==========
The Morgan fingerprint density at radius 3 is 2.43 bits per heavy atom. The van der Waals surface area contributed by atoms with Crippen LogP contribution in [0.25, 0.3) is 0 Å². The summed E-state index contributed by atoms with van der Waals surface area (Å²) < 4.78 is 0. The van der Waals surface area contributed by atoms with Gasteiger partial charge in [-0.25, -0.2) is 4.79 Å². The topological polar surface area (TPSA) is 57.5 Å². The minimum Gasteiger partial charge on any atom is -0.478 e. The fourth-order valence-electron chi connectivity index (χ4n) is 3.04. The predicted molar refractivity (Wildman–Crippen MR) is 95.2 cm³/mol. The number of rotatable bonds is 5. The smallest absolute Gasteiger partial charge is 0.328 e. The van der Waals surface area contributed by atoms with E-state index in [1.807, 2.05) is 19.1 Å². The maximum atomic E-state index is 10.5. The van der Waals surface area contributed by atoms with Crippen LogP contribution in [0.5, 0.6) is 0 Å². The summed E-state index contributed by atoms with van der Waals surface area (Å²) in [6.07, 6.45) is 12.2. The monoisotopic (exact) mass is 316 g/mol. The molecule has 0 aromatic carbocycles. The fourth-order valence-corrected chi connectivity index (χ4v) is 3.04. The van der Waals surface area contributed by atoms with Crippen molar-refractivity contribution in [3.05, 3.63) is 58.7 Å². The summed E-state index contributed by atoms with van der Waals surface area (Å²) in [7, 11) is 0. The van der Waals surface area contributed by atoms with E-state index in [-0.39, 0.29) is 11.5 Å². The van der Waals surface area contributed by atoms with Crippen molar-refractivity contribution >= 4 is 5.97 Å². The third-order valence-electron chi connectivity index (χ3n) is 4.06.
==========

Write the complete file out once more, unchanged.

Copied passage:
The Morgan fingerprint density at radius 3 is 2.43 bits per heavy atom. The van der Waals surface area contributed by atoms with Crippen LogP contribution in [0.25, 0.3) is 0 Å². The summed E-state index contributed by atoms with van der Waals surface area (Å²) < 4.78 is 0. The van der Waals surface area contributed by atoms with Gasteiger partial charge in [-0.25, -0.2) is 4.79 Å². The topological polar surface area (TPSA) is 57.5 Å². The minimum Gasteiger partial charge on any atom is -0.478 e. The fourth-order valence-electron chi connectivity index (χ4n) is 3.04. The predicted molar refractivity (Wildman–Crippen MR) is 95.2 cm³/mol. The number of rotatable bonds is 5. The smallest absolute Gasteiger partial charge is 0.328 e. The van der Waals surface area contributed by atoms with E-state index in [1.807, 2.05) is 19.1 Å². The maximum atomic E-state index is 10.5. The van der Waals surface area contributed by atoms with Crippen LogP contribution in [0.5, 0.6) is 0 Å². The summed E-state index contributed by atoms with van der Waals surface area (Å²) in [6.07, 6.45) is 12.2. The monoisotopic (exact) mass is 316 g/mol. The molecule has 0 aromatic carbocycles. The fourth-order valence-corrected chi connectivity index (χ4v) is 3.04. The van der Waals surface area contributed by atoms with Crippen molar-refractivity contribution in [3.05, 3.63) is 58.7 Å². The summed E-state index contributed by atoms with van der Waals surface area (Å²) in [7, 11) is 0. The van der Waals surface area contributed by atoms with E-state index in [-0.39, 0.29) is 11.5 Å². The van der Waals surface area contributed by atoms with Crippen molar-refractivity contribution >= 4 is 5.97 Å². The third-order valence-electron chi connectivity index (χ3n) is 4.06.